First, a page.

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Honpa Hongwanji Mission of Hawaii

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The Honpa Hongwanji Mission of Hawaii (Japanese: 本派本願寺ハワイ別院, Honpa Honganji Hawai Betsuin) is a district of the Nishi (West) Hongwanji branch of Jodo Shinshu Buddhism, a school of Mahayana Pure Land Buddhism.

Branch location in Honolulu



Jodo Shinshu Buddhism was established in Hawaii as a result of the immigration of Japanese people to work the sugarcane plantations in Hawaii. The first Hongwanji temple in the Hawaiian Islands was dedicated on March 3, 1889.[1] In 1897, the Nishi Hongwanji in Kyoto, Japan began sending official ministers to establish temples for Japanese immigrants in Hawaii and the mainland United States.[2] The first was Kenjun Miyamoto, who laid the groundwork for the ministry. Honi Satomi was the first priest, serving from 1898 until 1900, when he returned to Japan. Yemyo Imamura took over for Satomi in 1900, and served until his death in 1932.[3][4]

Since these early days, 36 temples have been established across the Hawaiian Islands, including the Honpa Hongwanji Hawaii Betsuin and the Honpa Hongwanji Hilo Betsuin. The mission operates the Hongwanji Mission School and Pacific Buddhist Academy.[5] It is administered separately from the Buddhist Churches of America, the umbrella organization of Jodo Shinshu temples in the continental United States.[6]

In 1976, insurance executive Paul Yamanaka went to Yoshiaki Fujitani, Bishop of the Mission, with the idea to create a program called "Living Treasures of Hawai'i" modeled after the Living National Treasures program of Japan.[7] The purpose of the award is to recognize and honor persons who have demonstrated excellence and high standards of achievement in their particular fields of endeavor and have made significant contributions to humanity toward a more fraternal society.[8] Any person can nominate an individual for the award. This program has honored more than 100 community members to date.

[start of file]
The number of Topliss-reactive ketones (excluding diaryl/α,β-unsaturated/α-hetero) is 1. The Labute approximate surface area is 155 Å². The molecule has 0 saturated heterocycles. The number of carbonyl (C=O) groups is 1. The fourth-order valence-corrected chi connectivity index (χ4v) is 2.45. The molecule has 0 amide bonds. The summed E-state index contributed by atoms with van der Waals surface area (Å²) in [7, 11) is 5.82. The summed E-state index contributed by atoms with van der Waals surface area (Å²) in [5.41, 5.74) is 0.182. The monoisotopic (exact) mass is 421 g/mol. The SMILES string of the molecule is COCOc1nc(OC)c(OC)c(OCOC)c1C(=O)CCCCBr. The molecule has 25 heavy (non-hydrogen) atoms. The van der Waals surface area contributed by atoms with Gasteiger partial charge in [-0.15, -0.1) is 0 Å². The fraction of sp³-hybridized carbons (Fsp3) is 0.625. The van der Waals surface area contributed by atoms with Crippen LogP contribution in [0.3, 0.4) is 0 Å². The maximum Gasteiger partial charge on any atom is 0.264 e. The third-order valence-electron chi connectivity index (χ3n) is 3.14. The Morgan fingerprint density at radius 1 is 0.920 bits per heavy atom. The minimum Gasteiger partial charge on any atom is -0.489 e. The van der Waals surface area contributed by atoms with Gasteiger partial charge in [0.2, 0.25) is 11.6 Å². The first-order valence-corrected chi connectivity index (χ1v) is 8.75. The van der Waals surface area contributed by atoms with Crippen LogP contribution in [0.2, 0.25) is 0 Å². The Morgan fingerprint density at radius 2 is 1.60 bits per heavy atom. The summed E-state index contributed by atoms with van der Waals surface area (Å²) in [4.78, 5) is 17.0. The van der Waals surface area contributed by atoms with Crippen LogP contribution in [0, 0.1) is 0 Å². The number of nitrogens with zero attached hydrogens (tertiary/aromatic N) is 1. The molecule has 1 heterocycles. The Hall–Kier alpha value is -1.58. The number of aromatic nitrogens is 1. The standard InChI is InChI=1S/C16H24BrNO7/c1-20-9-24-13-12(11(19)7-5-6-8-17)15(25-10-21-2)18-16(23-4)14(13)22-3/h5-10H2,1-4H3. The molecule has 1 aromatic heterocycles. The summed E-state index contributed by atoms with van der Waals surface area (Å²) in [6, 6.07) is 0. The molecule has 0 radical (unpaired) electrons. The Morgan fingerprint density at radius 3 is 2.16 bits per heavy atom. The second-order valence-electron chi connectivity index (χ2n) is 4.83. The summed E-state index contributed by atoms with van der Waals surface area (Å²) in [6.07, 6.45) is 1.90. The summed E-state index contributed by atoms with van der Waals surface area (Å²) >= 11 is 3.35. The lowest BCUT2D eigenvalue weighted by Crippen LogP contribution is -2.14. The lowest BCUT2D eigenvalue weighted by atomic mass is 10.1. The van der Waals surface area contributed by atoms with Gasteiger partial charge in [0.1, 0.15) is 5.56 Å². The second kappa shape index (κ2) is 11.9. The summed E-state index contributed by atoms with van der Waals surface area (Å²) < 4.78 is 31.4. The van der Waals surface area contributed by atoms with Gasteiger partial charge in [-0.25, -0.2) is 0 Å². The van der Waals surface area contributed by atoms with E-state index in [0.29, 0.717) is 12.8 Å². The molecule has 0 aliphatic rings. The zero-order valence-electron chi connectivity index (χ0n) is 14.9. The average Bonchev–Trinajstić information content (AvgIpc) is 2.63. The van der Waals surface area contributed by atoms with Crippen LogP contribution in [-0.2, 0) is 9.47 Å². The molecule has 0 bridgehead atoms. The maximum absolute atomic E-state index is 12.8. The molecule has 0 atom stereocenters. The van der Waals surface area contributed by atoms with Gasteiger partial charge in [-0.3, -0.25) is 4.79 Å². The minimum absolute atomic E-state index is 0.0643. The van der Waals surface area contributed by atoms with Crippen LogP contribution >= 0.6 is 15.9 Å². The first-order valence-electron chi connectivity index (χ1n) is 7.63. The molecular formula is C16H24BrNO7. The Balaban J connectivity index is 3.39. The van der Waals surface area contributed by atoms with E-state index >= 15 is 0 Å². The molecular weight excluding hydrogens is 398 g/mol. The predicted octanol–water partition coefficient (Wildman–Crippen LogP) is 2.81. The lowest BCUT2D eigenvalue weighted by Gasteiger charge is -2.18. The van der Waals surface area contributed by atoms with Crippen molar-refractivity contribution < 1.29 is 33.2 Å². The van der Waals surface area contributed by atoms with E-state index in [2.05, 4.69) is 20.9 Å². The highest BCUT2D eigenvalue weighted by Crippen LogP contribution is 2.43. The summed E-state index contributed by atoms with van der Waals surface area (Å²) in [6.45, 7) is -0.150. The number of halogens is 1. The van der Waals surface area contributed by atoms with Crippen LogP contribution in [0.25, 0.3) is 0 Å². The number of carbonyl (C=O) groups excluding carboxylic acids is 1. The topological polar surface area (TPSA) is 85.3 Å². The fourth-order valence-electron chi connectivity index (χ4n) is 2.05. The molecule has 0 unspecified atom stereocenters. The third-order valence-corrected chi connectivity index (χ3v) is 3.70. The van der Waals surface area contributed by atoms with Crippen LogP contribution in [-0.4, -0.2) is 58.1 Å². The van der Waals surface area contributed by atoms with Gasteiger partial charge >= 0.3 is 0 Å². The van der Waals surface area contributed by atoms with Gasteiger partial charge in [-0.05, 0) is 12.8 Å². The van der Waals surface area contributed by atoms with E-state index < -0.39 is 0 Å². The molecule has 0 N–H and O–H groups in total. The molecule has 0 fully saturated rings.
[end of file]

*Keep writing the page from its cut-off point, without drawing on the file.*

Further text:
Headquarters of the Honpa Hongwanji Mission of Hawaii are located in Honolulu. The following is a list of the organization's affiliated temples.

Skyline with the iconic Honpa Hongwanji Hawaii Betsuin (Honolulu, Oahu) in the center right


  • Aiea Hongwanji Mission, Aiea
  • Ewa Hongwanji Mission, Ewa
  • Jikoen Hongwanji Mission, Honolulu
  • Windward Buddhist Temple (Kailua Hongwanji Mission), Kailua
  • Mililani Hongwanji Mission, Mililani
  • Moiliili Hongwanji Mission, Honolulu
  • Pearl City Hongwanji Mission, Pearl City
  • Wahiawa Hongwanji Mission, Wahiawa
  • Waialua Hongwanji Mission, Waialua
  • Waianae Hongwanji Mission, Waianae
  • Waipahu Hongwanji Mission, Waipahu

Hawaii (Big Island)






See also



  1. ^ "Who we are". Honpa Hongwanji Mission of Hawaiʻi web site. 2005. Retrieved 2010-04-20.
  2. ^ "History of the Hongwanji: Beyond National Boundaries". Main Jodo Shinshu Buddhist organization in Japan. 2002. Archived from the original on 2013-04-04. Retrieved 2009-09-29.
  3. ^ Kimura, Yukiko (1992). Issei : Japanese immigrants in Hawaii (Pbk. ed.). Honolulu: University of Hawaii Press. ISBN 0824814819. OCLC 37566798.
  4. ^ Ogawa, Dennis; Grant, Glen (1980). Kodomo no tame ni = For the sake of the children : the Japanese American experience in Hawaii. Honolulu: University Press of Hawaii. ISBN 0824807308. OCLC 7865082.
  5. ^ "A legacy of hope: A retiring bishop hopes a Buddhist high school can rejuvenate an aging sect". Honolulu Star-Bulletin. February 3, 2007. Retrieved 2010-04-20.
  6. ^ "Honpa Hongwanji Hawaii Betsuin". official web site. 2005. Retrieved 2010-04-20.
  7. ^ "Honpa Hongwanji Mission to honor Living Treasures of Hawaii". Honolulu Star-Bulletin. February 1, 2003. Retrieved 2010-04-20.
  8. ^ Scott Stone (2000), Living Treasures of Hawaii 25th Anniversary of the Selections of Outstanding Persons as Honored by the Honpa Hongwanji Mission of Hawaii, Honolulu: Honpa Hongwanji Mission of Hawaii, ISBN 0-89610-316-1